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American Insecurity

American Insecurity: Why Our Economic Fears Lead to Political Inaction

Copyright Date: 2015
Pages: 320
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  • Book Info
    American Insecurity
    Book Description:

    Americans today face no shortage of threats to their financial well-being, such as job and retirement insecurity, health care costs, and spiraling college tuition. While one might expect that these concerns would motivate people to become more politically engaged on the issues, this often doesn't happen, and the resulting inaction carries consequences for political debates and public policy. Moving beyond previously studied barriers to political organization,American Insecuritysheds light on the public's inaction over economic insecurities by showing that the rhetoric surrounding these issues is actually self-undermining. By their nature, the very arguments intended to mobilize individuals-asking them to devote money or time to politics-remind citizens of their economic fears and personal constraints, leading to undermobilization and nonparticipation.

    Adam Seth Levine explains why the set of people who become politically active on financial insecurity issues is therefore quite narrow. When money is needed, only those who care about the issues but are not personally affected become involved. When time is needed, participation is limited to those not personally affected or those who are personally affected but outside of the labor force with time to spare. The latter explains why it is relatively easy to mobilize retirees on topics that reflect personal financial concerns, such as Social Security and Medicare. In general, however, when political representation requires a large group to make their case, economic insecurity threats are uniquely disadvantaged.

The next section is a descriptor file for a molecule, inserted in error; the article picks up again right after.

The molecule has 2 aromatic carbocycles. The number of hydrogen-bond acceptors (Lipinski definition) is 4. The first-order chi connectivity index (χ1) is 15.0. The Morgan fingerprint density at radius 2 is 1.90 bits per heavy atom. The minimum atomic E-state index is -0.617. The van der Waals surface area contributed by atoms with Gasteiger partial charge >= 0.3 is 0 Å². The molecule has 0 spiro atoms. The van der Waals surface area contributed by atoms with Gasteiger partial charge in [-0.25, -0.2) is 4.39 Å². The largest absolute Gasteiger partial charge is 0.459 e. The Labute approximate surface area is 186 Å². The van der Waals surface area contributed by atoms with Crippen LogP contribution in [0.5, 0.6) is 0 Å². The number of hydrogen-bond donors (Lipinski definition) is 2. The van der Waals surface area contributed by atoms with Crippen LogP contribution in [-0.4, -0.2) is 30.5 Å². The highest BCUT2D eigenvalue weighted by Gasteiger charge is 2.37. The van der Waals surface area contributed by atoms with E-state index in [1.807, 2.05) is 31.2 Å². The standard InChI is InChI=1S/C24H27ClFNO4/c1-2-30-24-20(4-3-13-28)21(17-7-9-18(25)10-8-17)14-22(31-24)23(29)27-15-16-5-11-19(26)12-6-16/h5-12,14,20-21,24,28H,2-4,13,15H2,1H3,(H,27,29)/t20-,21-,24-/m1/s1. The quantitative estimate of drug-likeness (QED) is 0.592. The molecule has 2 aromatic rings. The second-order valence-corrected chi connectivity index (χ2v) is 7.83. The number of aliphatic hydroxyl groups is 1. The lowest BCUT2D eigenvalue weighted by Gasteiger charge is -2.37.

Scrutinizing the foundations of political behavior,American Insecurityoffers a new perspective on collective participation.

    eISBN: 978-1-4008-5213-0
    Subjects: Political Science, Finance

Table of Contents

  1. Front Matter
    (pp. i-iv)
  2. Table of Contents
    (pp. v-vi)
  3. Acknowledgments
    (pp. vii-xiv)
  4. 1 Financial Threats and Self-Undermining Rhetoric
    (pp. 1-34)

    Job loss. Concerns about job security. Skyrocketing health care bills. Inadequate retirement savings. Concerns about Social Security and Medicare. Tuition bills. Unrelenting college loan payments.

    Americans face no shortage of threats to their financial well-being. These threats reflect financial constraints that they presently face or worry that they could face in the future. Some reflect threats to income, during either one’s working years or one’s golden years. Others reflect concerns about the high and growing cost of goods such as health care and higher education. To varying degrees, these threats affect people throughout both the lower and middle reaches of...

  5. 2 Do Americans View Financial Threats as Important Political Issues?
    (pp. 35-80)

    Chapter 1 put forth a puzzle. Even though we have good reason to expect that people would become active on many political issues that reflect financial threats, there are many cases in which we observe limited action.

    In response I proposed that there are heretofore unexamined communicative barriers that make people less willing to spend scarce resources of time and money on these issues. The validity of my argument rests on two key assumptions: that people subjectively recognize these threats and that they actually consider them to be important political issues. I assess these assumptions in this chapter.

    I begin...

  6. 3 Who Mobilizes?
    (pp. 81-106)